The decision was made at the Zionist Convention to call an emergency conference this year for the purpose of mobilizing “the moral and material resources of American Jewry to remove all obstacles in the path of the re-establishment of the Jewish national home.” The resolution emphasizes the fact that “in the face of the provisions of the mandate and pledges and promises repeatedly made by the mandatory power, administrative policy and governmental regulations frustrate the hopes of tens of thousands whose only salvation lies in a return to Palestine.”
Such a conference is an urgent necessity. The British government, having given the Balfour Declaration and having accepted the mandate over Palestine upon the basis of that Declaration, should interpret the Balfour Declaration and the mandate as Lord Balfour himself interpreted them in his addresses before the House of Lords. Legalistic sophistry and subterfuge on the part of the Colonial Office and the Palestine Administration should have no room in the covenant between Great Britain and the Jewish people with regard to Palestine. The Balfour Declaration and the mandate have become recognized as moral international obligations, and the Jewish people is justified in expecting the fulfillment of these obligations in view of its own extraordinary efforts and sacrifices in carrying out its share of the obligations under the terms of the covenant.
The tribute paid to Zionism and to the Zionists by Felix M. Warburg at the convention will inspire the lukewarm and the indifferent in our midst to view the creative work in Palestine more sympathetically and to help it more generously.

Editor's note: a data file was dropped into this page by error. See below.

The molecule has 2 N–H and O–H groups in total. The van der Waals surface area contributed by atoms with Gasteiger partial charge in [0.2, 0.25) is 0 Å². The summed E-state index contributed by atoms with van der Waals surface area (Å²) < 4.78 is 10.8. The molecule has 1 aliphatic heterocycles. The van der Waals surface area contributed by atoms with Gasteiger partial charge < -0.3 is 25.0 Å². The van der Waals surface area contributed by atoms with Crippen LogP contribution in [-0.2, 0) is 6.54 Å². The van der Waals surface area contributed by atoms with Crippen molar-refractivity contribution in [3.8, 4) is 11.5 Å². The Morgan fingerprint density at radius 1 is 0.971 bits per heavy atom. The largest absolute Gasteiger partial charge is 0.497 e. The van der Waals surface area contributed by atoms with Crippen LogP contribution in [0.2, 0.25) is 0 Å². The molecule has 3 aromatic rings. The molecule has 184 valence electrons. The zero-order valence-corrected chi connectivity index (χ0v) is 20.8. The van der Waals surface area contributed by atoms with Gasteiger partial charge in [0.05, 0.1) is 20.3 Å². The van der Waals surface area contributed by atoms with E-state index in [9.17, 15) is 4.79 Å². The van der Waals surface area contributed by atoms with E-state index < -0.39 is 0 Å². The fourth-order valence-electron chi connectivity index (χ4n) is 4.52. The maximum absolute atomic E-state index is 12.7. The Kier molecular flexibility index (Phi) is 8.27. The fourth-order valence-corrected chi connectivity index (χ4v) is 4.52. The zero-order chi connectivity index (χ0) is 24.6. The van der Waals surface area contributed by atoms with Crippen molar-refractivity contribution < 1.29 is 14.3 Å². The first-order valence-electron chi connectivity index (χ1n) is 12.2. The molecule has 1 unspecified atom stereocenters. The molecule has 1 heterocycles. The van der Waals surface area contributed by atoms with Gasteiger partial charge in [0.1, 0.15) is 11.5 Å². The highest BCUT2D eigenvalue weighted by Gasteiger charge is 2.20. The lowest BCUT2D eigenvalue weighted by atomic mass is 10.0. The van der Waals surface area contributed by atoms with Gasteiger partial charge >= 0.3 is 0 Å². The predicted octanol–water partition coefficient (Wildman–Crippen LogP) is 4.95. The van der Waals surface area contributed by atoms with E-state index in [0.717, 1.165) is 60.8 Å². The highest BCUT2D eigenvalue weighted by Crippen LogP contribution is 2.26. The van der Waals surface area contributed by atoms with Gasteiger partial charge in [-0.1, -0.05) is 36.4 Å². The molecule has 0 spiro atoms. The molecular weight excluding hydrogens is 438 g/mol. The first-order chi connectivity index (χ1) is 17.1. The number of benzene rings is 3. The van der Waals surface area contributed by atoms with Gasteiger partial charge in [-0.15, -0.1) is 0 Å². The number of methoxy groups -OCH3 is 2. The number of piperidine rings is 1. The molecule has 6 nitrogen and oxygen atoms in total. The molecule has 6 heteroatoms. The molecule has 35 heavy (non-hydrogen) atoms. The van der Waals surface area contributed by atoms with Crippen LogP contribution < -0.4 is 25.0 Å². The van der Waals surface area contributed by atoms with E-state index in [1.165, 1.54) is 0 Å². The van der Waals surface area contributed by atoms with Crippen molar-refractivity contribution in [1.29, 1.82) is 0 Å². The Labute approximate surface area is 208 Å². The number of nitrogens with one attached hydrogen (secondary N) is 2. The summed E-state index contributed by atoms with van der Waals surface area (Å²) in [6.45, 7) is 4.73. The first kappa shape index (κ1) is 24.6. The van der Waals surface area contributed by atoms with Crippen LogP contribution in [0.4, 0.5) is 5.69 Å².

“Out of the Palestine experiment has come a most valuable achievement,” said Mr. Warburg. “What other country is there where, for the disenfranchised Jews, a hopeful future can be envisioned?
“My joy today lies in the fact that we stand allied together, helping each other, in unselfish cooperation, in a joint enterprise, not Zionist and non-Zionist, but allied agencies, with less and less politics and more policies; with fewer executive and more achievement.”
Concentrating on truly constructive work, on greater coordination of Zionist efforts, and adopting a definite, courageous, dignified and well-considered position with regard to the mandatory power, the Jewish achievements in Palestine will continue to develop the Jewish national home, and the mandatory power will not fail to fulfill its moral obligations to the Jewish people, if the appeal will come from a united Jewry, backed by the sympathy of the hosts of non-Jewish friends of Jewish Palestine.